The strength characteristics of AN and A25 bolts are regarded as equivalent, [ref 1]. I understand, but have no confirmation, that the stud material is of a higher tensile strength than that of the bolts. I have used the LAA value of 6500 lbs for the ultimate tensile strength of an AN5 bolt [ref 2], although 6710 lbs is given elsewhere [ref 3].

My aircraft operating documents show weights of 660lbs semi-aerobatic and 725lbs normal category and a maximum G loading of 5 at aerobatic weight. My permit to fly shows weights of 685lbs and 750lbs respectively and aerobatic manouvers limited to 4G loading, although there is a mysterious limit of 2G on steep turns.
The Nipper was originally available as a certified aircraft so I assume it was designed to BCAR section K which defines semi-aerobatic and normal category limits as 4.4 and 3.8 respectively. The negative loads are not relevant to this analysis.

To avoid presenting a messy spreadsheet with all the permutations, I’ve used the section K limits at the higher weights and of these the 685lbs / 4.4G is the worse case.

1. First the easy stuff:

Aircraft max weight 685lbs
Wing weight (bit of a guess) 80lbs
G loading 4.4

Weight supported by bolts; 4.4*(685-80) = 2662.0 lbs
(we don’t have to work out the bending relief along the spar, because we are only interested in the bolts)

Factored for tailplane download; 2662.0*1.05 = 2795.1lbs [ref 4]

Assuming symettric loading, the load on each bolt; 2795.1*0.5 = 1397.6lbs
Proof tensile strength; 6500/1.5 = 4333.3lbs
I’ve not made any adjustment for the shear at the spar/fuselage junction as the maximum shear in a terminal velocity dive will be half the aircraft weight, 342.5lbs, and isn’t enough to make a significant difference on the tension/shear interaction curves.

2. So far so good.

The tension in each bolt will be increased by the preload generated by the torque used on installation. Using the standard formula [ref 5],

F= T/(K.d)
Where
F is the tension (lbs)
T is the torque (lb.in)
K is the fudge (sorry nut friction) factor.
d is the bolt diameter, 0.312 in.

setting the torque to the middle of the ops manual range – 120lb.in
and the K factor to 0.13 – middle of range [ref 6]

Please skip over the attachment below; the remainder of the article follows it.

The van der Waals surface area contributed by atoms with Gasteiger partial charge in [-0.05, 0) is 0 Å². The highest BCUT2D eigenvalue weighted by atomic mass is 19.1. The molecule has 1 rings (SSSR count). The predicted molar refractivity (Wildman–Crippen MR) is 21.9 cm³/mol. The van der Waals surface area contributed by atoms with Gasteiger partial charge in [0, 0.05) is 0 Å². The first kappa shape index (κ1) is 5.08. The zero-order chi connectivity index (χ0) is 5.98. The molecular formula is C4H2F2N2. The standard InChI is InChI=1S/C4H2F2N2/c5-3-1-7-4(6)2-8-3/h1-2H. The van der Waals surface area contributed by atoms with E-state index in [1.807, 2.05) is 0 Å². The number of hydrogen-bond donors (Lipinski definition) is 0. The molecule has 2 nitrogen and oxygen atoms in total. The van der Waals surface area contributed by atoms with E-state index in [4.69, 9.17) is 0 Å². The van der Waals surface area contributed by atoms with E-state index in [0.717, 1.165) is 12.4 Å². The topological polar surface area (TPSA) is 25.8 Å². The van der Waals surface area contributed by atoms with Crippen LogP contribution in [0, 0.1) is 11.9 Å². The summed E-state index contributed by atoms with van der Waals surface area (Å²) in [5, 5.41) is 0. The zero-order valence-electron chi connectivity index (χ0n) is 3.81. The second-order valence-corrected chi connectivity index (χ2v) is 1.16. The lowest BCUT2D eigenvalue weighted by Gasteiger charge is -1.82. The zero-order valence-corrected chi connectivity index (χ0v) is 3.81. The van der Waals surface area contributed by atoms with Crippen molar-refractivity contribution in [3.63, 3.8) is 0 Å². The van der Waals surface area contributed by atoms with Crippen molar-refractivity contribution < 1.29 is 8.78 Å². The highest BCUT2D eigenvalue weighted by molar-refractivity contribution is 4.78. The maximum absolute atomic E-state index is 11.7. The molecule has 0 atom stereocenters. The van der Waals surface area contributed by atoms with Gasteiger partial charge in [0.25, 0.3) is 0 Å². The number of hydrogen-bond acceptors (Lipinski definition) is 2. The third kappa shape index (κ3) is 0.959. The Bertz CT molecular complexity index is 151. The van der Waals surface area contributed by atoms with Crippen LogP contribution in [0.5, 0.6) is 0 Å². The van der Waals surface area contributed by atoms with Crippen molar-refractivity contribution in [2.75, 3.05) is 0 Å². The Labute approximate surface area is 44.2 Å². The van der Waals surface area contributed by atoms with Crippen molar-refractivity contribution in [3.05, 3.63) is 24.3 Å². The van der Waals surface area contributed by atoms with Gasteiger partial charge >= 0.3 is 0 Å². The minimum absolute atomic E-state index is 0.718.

Then the bolt preload is; 120/(0.13*0.312) = 2958.6lbs
And the total bolt load; 4356.1lbs

So the 4356lb tension in the bolt at section K semi-aerobatic load of 4.4G and aircraft weight of 685lbs is comparable with the proof load of 4333lb.

There are obvious issues with the wide range of assembly torque allowed and the rather uncertainty of the K factor which, in various references, can vary from 0.1 to 0.2 but there is another parameter to check.

3. The plot thickens;

The bolt transfers the lift and preload tensions via the spar clamp. This has an area of 3.8sqin
so the pressure at the clamp/spar interface is 4356/3.8 = 1146.3 lb/sqin The only reference I’ve found for the proof load on sitka spruce across the grain is 600lb/sqin [ref 7] rather than 740lbs/sqin ultimate which is more usually quoted..So the load which is satisfactory for the bolt is nearly twice that which would cause a crush failure in the top surface of the spar. These are the numbers I’ve been unable to reconcile. Either I’ve misunderstood the assembly, incorrectly applied the numbers or used incorrect parameters. It would be interesting to know, since all Nippers must have had their bolts removed for the recent AD, how many exibited signs of the clamp digging into the spar.

To achieve a clamp pressure of 600psi I had to make two changes;
1. Increase the width of the clamp by 50%. This could be achieved by fitting a 30mm wide plate, say 5mm thick, under the standard clamp. No wider otherwise the plate could foul the canopy frame at the forward edge.
2. Set the preload torque to 80lbs.